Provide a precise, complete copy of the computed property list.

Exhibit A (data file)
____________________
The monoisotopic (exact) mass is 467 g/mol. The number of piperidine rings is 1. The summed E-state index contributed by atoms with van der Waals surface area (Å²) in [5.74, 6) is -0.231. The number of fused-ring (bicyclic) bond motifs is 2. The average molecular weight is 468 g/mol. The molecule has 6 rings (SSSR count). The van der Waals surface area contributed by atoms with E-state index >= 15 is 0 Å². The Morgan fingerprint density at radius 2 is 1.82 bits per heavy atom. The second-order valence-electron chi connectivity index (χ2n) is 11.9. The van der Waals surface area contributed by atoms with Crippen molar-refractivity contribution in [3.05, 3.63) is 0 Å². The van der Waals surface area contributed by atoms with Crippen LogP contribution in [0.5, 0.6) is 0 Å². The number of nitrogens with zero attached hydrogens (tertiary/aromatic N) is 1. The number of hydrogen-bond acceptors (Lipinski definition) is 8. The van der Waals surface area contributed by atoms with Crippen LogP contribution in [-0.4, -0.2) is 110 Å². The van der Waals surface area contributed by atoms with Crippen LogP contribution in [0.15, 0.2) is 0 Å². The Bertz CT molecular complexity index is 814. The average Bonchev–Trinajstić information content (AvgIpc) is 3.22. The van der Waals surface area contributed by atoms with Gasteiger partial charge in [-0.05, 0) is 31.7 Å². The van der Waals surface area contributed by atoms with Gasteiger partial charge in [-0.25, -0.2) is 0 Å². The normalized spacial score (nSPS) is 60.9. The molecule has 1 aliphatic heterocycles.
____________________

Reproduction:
The monoisotopic (exact) mass is 467 g/mol. The number of piperidine rings is 1. The summed E-state index contributed by atoms with van der Waals surface area (Å²) in [5.74, 6) is -0.231. The number of fused-ring (bicyclic) bond motifs is 2. The average molecular weight is 468 g/mol. The molecule has 6 rings (SSSR count). The van der Waals surface area contributed by atoms with E-state index >= 15 is 0 Å². The Morgan fingerprint density at radius 2 is 1.82 bits per heavy atom. The second-order valence-electron chi connectivity index (χ2n) is 11.9. The van der Waals surface area contributed by atoms with Crippen molar-refractivity contribution in [3.05, 3.63) is 0 Å². The van der Waals surface area contributed by atoms with Crippen LogP contribution in [0.5, 0.6) is 0 Å². The number of nitrogens with zero attached hydrogens (tertiary/aromatic N) is 1. The number of hydrogen-bond acceptors (Lipinski definition) is 8. The van der Waals surface area contributed by atoms with Crippen LogP contribution in [-0.4, -0.2) is 110 Å². The van der Waals surface area contributed by atoms with Crippen LogP contribution in [0.15, 0.2) is 0 Å². The Bertz CT molecular complexity index is 814. The average Bonchev–Trinajstić information content (AvgIpc) is 3.22. The van der Waals surface area contributed by atoms with Gasteiger partial charge in [-0.05, 0) is 31.7 Å². The van der Waals surface area contributed by atoms with Gasteiger partial charge in [-0.25, -0.2) is 0 Å². The normalized spacial score (nSPS) is 60.9. The molecule has 1 aliphatic heterocycles.